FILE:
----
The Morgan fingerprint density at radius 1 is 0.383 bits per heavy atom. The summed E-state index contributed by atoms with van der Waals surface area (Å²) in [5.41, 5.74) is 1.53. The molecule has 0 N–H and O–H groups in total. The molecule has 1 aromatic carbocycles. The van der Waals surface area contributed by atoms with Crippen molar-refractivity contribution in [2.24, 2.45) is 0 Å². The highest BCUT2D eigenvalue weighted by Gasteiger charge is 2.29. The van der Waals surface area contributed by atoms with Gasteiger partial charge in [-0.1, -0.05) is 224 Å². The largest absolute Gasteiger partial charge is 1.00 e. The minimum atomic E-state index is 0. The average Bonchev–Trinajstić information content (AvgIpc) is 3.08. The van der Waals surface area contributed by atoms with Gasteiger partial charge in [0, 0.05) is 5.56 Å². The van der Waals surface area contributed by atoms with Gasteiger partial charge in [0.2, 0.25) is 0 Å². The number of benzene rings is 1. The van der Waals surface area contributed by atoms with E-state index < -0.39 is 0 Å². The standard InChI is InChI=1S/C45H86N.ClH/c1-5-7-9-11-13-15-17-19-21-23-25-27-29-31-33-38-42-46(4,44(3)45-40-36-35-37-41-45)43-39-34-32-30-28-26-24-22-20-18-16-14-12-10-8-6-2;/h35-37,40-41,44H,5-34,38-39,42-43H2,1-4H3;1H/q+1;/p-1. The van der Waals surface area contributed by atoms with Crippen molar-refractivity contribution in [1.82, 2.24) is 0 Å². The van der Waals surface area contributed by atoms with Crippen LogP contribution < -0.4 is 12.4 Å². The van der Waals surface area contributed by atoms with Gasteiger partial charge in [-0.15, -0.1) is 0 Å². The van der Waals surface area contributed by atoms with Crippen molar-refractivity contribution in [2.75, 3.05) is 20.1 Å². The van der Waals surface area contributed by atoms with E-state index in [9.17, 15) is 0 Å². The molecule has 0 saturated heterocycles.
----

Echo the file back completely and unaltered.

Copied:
The Morgan fingerprint density at radius 1 is 0.383 bits per heavy atom. The summed E-state index contributed by atoms with van der Waals surface area (Å²) in [5.41, 5.74) is 1.53. The molecule has 0 N–H and O–H groups in total. The molecule has 1 aromatic carbocycles. The van der Waals surface area contributed by atoms with Crippen molar-refractivity contribution in [2.24, 2.45) is 0 Å². The highest BCUT2D eigenvalue weighted by Gasteiger charge is 2.29. The van der Waals surface area contributed by atoms with Gasteiger partial charge in [-0.1, -0.05) is 224 Å². The largest absolute Gasteiger partial charge is 1.00 e. The minimum atomic E-state index is 0. The average Bonchev–Trinajstić information content (AvgIpc) is 3.08. The van der Waals surface area contributed by atoms with Gasteiger partial charge in [0, 0.05) is 5.56 Å². The van der Waals surface area contributed by atoms with Gasteiger partial charge in [0.2, 0.25) is 0 Å². The number of benzene rings is 1. The van der Waals surface area contributed by atoms with E-state index < -0.39 is 0 Å². The standard InChI is InChI=1S/C45H86N.ClH/c1-5-7-9-11-13-15-17-19-21-23-25-27-29-31-33-38-42-46(4,44(3)45-40-36-35-37-41-45)43-39-34-32-30-28-26-24-22-20-18-16-14-12-10-8-6-2;/h35-37,40-41,44H,5-34,38-39,42-43H2,1-4H3;1H/q+1;/p-1. The van der Waals surface area contributed by atoms with Crippen molar-refractivity contribution in [1.82, 2.24) is 0 Å². The van der Waals surface area contributed by atoms with Crippen LogP contribution < -0.4 is 12.4 Å². The van der Waals surface area contributed by atoms with Gasteiger partial charge in [-0.15, -0.1) is 0 Å². The van der Waals surface area contributed by atoms with Crippen molar-refractivity contribution in [2.75, 3.05) is 20.1 Å². The van der Waals surface area contributed by atoms with E-state index in [9.17, 15) is 0 Å². The molecule has 0 saturated heterocycles.